The music now is “Stompin at the Savoy,” by the “King of Swing” Benny Goodman, who stayed at the hotel in 1933. As a condition of coming, Natalie relates, he required they build a landing strip so he could pilot his own plane there because he refused to take the train. The landing strip still exists, mainly for emergency and is popular with foraging animals.
We stop to take in the breathtaking view of Mount Rundell, Sulphur Mountain and Tunnel Mountain.
We drive up to Norquay – one of three ski areas within Banff National Park. One of the oldest ski hills, its 1948 double chair lift still runs (Marilyn Monroe was photographed here during filming of “River of No Return” in 1953). Among the ski jumpers who came for the 1988 Olympics in Calgary who practiced here was “Eddie the Eagle” who didn’t have the money for the lift ticket, Natalie relates as she serves us hot chocolate.
Natalie regales us with stories of the colorful characters who populated and built Banff.
Bill Peyto, who was an early park warden (1913-1937), was a recluse and a trapper who collected animals for the zoo. Opened in 1907, the zoo showcased cougars, elk, monkeys, and a polar bear known as “Buddy” was closed in 1937 over concerns over animal cruelty, and is now Banff’s Central Park. On this day, he trapped a lynx, sedated it, and decided to get a drink in the Alberta Bar (where Brazen restaurant is today in the Mount Royal Hotel), with the sedated lynx still wrapped around his neck, until it wasn’t.
We pass the Trading Post, which I recall visiting decades ago. It was established by another of Banff’s important founders, Norman Luxton, who came to Banff in 1902 and earned the nickname “Mr. Banff” for all the ventures he launched. The more I learn about Luxton, the more I admire the man. He seems to have been a mix of P.T. Barnum, Wild Bill Hickok, William Hearst, and Thor Heyerdahl, and I can’t get enough of his story, especially as I explore Banff.
Luxton was a real promoter, possibly picking up a few tips from P.T.Barnum, the famous circus promoter. Natalie relates how Luxton got a black bear orphan cub, ‘Teddy,” which he put outside his Trading Post, as “a sure drawing card for eastern city-slickers looking for a piece of the Wild West.” People, who came from all over the world to see Teddy, would buy salty caramel chocolate treats at the trading post to feed the bear, until a boy, as a prank, laced chocolate with chili peppers that so agitated the bear, the park superintendent had the bear removed (he lived with a hotel keeper in Golden) and banned keeping any wild animal as a pet.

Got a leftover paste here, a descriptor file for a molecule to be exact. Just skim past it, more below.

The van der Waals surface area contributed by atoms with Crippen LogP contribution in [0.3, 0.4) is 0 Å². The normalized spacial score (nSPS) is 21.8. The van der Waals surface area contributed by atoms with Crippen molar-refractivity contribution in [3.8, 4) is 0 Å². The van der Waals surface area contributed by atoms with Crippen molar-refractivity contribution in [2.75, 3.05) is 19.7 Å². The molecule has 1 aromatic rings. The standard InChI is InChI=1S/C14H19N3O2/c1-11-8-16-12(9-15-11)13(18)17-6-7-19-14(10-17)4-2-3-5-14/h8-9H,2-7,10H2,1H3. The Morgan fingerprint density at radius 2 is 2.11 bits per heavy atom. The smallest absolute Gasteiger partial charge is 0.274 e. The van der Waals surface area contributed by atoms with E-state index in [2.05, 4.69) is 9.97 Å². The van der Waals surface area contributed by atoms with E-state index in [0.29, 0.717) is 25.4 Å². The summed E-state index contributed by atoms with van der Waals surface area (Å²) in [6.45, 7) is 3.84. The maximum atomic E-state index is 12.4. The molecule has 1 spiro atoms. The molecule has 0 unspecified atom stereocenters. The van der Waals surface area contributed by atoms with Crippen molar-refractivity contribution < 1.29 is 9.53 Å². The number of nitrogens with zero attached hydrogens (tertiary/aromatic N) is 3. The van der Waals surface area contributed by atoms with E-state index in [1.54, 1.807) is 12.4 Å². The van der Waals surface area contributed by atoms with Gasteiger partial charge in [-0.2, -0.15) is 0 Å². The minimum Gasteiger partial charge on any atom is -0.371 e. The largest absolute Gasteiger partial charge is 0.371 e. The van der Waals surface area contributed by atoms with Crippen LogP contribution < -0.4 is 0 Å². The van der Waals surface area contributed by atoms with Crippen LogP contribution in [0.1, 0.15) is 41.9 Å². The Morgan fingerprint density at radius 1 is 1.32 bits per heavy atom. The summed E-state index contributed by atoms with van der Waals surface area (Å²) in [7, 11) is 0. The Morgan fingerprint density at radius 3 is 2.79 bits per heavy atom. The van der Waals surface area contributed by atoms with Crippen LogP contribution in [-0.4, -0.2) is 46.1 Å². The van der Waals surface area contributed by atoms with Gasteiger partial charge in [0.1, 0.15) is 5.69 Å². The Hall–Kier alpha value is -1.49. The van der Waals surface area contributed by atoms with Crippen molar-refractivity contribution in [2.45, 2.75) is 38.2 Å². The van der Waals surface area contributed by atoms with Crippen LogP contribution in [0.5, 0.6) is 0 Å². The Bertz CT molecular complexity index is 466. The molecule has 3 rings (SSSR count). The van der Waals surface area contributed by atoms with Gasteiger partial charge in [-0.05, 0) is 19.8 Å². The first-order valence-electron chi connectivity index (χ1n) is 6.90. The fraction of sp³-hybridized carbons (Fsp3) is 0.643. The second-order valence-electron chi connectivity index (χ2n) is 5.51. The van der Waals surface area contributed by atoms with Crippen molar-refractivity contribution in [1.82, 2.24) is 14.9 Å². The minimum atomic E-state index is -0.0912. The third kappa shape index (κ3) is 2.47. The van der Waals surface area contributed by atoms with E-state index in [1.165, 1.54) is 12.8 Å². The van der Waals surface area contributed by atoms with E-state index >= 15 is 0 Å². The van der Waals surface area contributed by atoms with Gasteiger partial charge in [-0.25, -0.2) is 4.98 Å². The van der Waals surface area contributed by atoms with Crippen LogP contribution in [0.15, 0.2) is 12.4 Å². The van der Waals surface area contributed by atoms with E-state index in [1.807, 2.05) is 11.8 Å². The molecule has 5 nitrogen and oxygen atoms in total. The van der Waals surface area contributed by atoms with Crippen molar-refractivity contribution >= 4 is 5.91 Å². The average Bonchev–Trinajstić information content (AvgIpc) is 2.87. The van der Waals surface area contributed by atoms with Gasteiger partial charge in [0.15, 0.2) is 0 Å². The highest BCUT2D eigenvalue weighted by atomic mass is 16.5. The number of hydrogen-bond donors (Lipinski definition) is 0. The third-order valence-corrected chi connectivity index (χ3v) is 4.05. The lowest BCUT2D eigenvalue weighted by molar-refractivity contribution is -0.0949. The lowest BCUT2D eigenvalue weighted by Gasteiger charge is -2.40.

Later, when I visit the Trading Post, I see Luxton’s “Merman” from Fiji– a real homage to Barnum who first exhibited his in 1842- which Luxton probably used in place of the bear as a lure to visitors to the store. Luxton’s ventures also included a newspaper, a theater, a hotel, a museum showcasing First Nations (still operating, a must-see) and boat tours – most still in operation today.
Luxton began the Winter Carnival events in 1917 that helped turn Banff into a snow-sports destination and from 1909-1950, organized the Banff Indian Days, an annual weekend event that brought locals, tourists and First Nations peoples together in Banff.
Pursuit Collection’s website makes it easy to plan a three-day itinerary out of Banff. A Pursuit Pass provides savings up to 40% when you book Banff, Jasper and Golden’s attractions together, including the Banff Gondola, Columbia Icefield Adventure, Golden Skybridge, Open Top Touring, Lake Minnewanka Cruise and Maligne Lake Cruise.
The Columbia Icefield Adventure (which hadn’t yet started for the season when we visit) features the defining geological heart of Jasper National Park. It includes an Ice Explorer Tour on the Athabasca Glacier (a 10,000-year old sheet of ice you can walk on), admission to the glass-floored Skywalk to walk at the cliff’s edge, and return transportation from the Glacier Discovery Centre.
Pursuit Collection has just opened its newest attraction, the Railrider Mountain Coaster – a 3,375-foot mountain coaster at the Golden Skybridge in Golden, B.C., 90 minutes from Banff. The coaster is the first of its kind in Western Canada and is the fastest and largest mountain coaster in Canada.
The Railrider Mountain Coaster races through an old growth forest between Canada’s two highest suspension bridges. It features an up-track that takes riders 1,180 feet up the canyon, before they descend 2,195 feet, reaching speeds of up to 40 kilometers per hour. Riders then coast under the lush canopy, around a 360-degree loop, through a 50-foot tunnel and finally shoot out onto a cantilever that extends over the majestic Columbia Valley. The coaster features state-of-the-art technology that allows riders to choose their own level of adventure (www.goldenskybridge.com).
Next: Pursuit Collection Offers Feast for Senses and the Soul in Banff
© 2023 Travel Features Syndicate, a division of Workstyles, Inc. All rights reserved. Visit goingplacesfarandnear.com, www.huffingtonpost.com/author/karen-rubin, and travelwritersmagazine.com/TravelFeaturesSyndicate/. Blogging at goingplacesnearandfar.wordpress.com and moralcompasstravel.info. Visit instagram.com/going_places_far_and_near and instagram.com/bigbackpacktraveler/ Send comments or questions to [email protected]. Tweet @TravelFeatures. ‘Like’ us at facebook.com/KarenBRubin